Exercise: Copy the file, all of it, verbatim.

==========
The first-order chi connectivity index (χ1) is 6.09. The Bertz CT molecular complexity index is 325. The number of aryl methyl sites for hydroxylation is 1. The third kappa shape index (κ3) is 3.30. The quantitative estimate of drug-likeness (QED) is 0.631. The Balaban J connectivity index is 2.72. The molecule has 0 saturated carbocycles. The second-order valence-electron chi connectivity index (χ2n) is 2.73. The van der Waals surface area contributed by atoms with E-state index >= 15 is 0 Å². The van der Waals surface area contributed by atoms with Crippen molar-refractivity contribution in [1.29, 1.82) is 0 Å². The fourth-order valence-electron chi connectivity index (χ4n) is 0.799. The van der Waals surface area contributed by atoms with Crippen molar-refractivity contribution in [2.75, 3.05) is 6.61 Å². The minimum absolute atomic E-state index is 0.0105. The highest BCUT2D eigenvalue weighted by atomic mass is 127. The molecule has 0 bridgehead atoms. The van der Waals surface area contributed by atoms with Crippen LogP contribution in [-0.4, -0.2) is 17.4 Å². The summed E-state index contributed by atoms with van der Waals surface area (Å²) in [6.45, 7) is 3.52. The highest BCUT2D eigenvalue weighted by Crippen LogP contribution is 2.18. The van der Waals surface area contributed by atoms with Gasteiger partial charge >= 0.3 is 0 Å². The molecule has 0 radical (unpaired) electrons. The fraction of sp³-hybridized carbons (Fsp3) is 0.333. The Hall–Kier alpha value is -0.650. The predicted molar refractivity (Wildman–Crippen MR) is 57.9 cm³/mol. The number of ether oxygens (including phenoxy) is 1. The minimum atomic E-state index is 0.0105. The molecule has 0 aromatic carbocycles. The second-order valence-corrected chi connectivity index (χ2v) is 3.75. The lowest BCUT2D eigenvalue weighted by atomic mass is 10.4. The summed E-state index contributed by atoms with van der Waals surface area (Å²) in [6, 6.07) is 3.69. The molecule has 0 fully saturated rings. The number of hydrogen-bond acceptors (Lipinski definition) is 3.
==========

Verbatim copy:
The first-order chi connectivity index (χ1) is 6.09. The Bertz CT molecular complexity index is 325. The number of aryl methyl sites for hydroxylation is 1. The third kappa shape index (κ3) is 3.30. The quantitative estimate of drug-likeness (QED) is 0.631. The Balaban J connectivity index is 2.72. The molecule has 0 saturated carbocycles. The second-order valence-electron chi connectivity index (χ2n) is 2.73. The van der Waals surface area contributed by atoms with E-state index >= 15 is 0 Å². The van der Waals surface area contributed by atoms with Crippen molar-refractivity contribution in [1.29, 1.82) is 0 Å². The fourth-order valence-electron chi connectivity index (χ4n) is 0.799. The van der Waals surface area contributed by atoms with Crippen molar-refractivity contribution in [2.75, 3.05) is 6.61 Å². The minimum absolute atomic E-state index is 0.0105. The highest BCUT2D eigenvalue weighted by atomic mass is 127. The molecule has 0 bridgehead atoms. The van der Waals surface area contributed by atoms with Crippen LogP contribution in [-0.4, -0.2) is 17.4 Å². The summed E-state index contributed by atoms with van der Waals surface area (Å²) in [6.45, 7) is 3.52. The highest BCUT2D eigenvalue weighted by Crippen LogP contribution is 2.18. The van der Waals surface area contributed by atoms with Gasteiger partial charge >= 0.3 is 0 Å². The molecule has 0 radical (unpaired) electrons. The fraction of sp³-hybridized carbons (Fsp3) is 0.333. The Hall–Kier alpha value is -0.650. The predicted molar refractivity (Wildman–Crippen MR) is 57.9 cm³/mol. The number of ether oxygens (including phenoxy) is 1. The minimum atomic E-state index is 0.0105. The molecule has 0 aromatic carbocycles. The second-order valence-corrected chi connectivity index (χ2v) is 3.75. The lowest BCUT2D eigenvalue weighted by atomic mass is 10.4. The summed E-state index contributed by atoms with van der Waals surface area (Å²) in [6, 6.07) is 3.69. The molecule has 0 fully saturated rings. The number of hydrogen-bond acceptors (Lipinski definition) is 3.